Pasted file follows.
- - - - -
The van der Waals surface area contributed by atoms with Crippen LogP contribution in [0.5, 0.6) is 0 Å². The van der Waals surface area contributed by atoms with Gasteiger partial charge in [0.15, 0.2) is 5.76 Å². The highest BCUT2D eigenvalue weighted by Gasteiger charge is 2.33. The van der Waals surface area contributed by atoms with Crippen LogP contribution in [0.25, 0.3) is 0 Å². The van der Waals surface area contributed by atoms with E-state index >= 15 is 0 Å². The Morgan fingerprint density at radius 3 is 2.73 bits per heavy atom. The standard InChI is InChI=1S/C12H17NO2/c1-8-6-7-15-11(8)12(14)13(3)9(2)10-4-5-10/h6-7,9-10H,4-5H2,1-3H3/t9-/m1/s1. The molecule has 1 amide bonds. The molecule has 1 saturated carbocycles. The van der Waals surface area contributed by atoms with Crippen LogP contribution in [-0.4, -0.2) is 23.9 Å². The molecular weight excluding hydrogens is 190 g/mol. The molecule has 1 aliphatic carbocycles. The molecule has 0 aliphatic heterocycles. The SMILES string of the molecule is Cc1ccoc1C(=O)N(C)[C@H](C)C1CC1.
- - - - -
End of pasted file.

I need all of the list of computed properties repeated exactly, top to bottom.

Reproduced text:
The van der Waals surface area contributed by atoms with Crippen LogP contribution in [0.5, 0.6) is 0 Å². The van der Waals surface area contributed by atoms with Gasteiger partial charge in [0.15, 0.2) is 5.76 Å². The highest BCUT2D eigenvalue weighted by Gasteiger charge is 2.33. The van der Waals surface area contributed by atoms with Crippen LogP contribution in [0.25, 0.3) is 0 Å². The van der Waals surface area contributed by atoms with E-state index >= 15 is 0 Å². The Morgan fingerprint density at radius 3 is 2.73 bits per heavy atom. The standard InChI is InChI=1S/C12H17NO2/c1-8-6-7-15-11(8)12(14)13(3)9(2)10-4-5-10/h6-7,9-10H,4-5H2,1-3H3/t9-/m1/s1. The molecule has 1 amide bonds. The molecule has 1 saturated carbocycles. The van der Waals surface area contributed by atoms with Crippen LogP contribution in [-0.4, -0.2) is 23.9 Å². The molecular weight excluding hydrogens is 190 g/mol. The molecule has 1 aliphatic carbocycles. The molecule has 0 aliphatic heterocycles. The SMILES string of the molecule is Cc1ccoc1C(=O)N(C)[C@H](C)C1CC1.